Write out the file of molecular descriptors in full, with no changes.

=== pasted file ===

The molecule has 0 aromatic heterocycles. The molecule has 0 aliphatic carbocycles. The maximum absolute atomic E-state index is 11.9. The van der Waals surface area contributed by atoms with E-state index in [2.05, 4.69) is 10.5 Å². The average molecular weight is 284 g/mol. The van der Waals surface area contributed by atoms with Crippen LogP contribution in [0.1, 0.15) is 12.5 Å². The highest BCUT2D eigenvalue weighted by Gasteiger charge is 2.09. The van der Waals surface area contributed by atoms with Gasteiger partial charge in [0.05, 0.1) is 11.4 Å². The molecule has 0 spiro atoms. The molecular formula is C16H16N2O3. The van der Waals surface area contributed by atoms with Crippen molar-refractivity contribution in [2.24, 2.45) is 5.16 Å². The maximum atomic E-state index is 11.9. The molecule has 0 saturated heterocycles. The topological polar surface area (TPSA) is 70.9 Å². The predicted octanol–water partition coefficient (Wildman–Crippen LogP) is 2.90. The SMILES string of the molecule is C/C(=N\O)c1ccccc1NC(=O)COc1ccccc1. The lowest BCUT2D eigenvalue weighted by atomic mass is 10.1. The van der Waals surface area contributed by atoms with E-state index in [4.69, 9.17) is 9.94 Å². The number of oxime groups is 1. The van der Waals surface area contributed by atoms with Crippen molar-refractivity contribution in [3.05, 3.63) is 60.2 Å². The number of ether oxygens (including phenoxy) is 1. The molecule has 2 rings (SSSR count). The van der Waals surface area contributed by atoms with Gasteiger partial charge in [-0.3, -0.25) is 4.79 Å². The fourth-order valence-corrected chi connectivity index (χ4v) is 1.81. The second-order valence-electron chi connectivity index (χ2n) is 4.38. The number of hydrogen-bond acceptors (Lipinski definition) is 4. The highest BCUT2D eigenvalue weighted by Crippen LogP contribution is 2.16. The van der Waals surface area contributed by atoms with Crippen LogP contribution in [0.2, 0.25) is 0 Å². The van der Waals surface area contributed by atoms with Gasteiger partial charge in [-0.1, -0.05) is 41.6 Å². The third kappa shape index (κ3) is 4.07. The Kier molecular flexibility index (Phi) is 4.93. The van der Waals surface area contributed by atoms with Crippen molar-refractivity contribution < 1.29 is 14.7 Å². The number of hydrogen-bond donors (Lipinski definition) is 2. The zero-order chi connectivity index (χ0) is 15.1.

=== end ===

The molecule has 0 aromatic heterocycles. The molecule has 0 aliphatic carbocycles. The maximum absolute atomic E-state index is 11.9. The van der Waals surface area contributed by atoms with E-state index in [2.05, 4.69) is 10.5 Å². The average molecular weight is 284 g/mol. The van der Waals surface area contributed by atoms with Crippen LogP contribution in [0.1, 0.15) is 12.5 Å². The highest BCUT2D eigenvalue weighted by Gasteiger charge is 2.09. The van der Waals surface area contributed by atoms with Gasteiger partial charge in [0.05, 0.1) is 11.4 Å². The molecule has 0 spiro atoms. The molecular formula is C16H16N2O3. The van der Waals surface area contributed by atoms with Crippen molar-refractivity contribution in [2.24, 2.45) is 5.16 Å². The maximum atomic E-state index is 11.9. The molecule has 0 saturated heterocycles. The topological polar surface area (TPSA) is 70.9 Å². The predicted octanol–water partition coefficient (Wildman–Crippen LogP) is 2.90. The SMILES string of the molecule is C/C(=N\O)c1ccccc1NC(=O)COc1ccccc1. The lowest BCUT2D eigenvalue weighted by atomic mass is 10.1. The van der Waals surface area contributed by atoms with E-state index in [4.69, 9.17) is 9.94 Å². The number of oxime groups is 1. The van der Waals surface area contributed by atoms with Crippen molar-refractivity contribution in [3.05, 3.63) is 60.2 Å². The number of ether oxygens (including phenoxy) is 1. The molecule has 2 rings (SSSR count). The van der Waals surface area contributed by atoms with Gasteiger partial charge in [-0.3, -0.25) is 4.79 Å². The fourth-order valence-corrected chi connectivity index (χ4v) is 1.81. The second-order valence-electron chi connectivity index (χ2n) is 4.38. The number of hydrogen-bond acceptors (Lipinski definition) is 4. The highest BCUT2D eigenvalue weighted by Crippen LogP contribution is 2.16. The van der Waals surface area contributed by atoms with Crippen LogP contribution in [0.2, 0.25) is 0 Å². The van der Waals surface area contributed by atoms with Gasteiger partial charge in [-0.1, -0.05) is 41.6 Å². The third kappa shape index (κ3) is 4.07. The Kier molecular flexibility index (Phi) is 4.93. The van der Waals surface area contributed by atoms with Crippen molar-refractivity contribution < 1.29 is 14.7 Å². The number of hydrogen-bond donors (Lipinski definition) is 2. The zero-order chi connectivity index (χ0) is 15.1.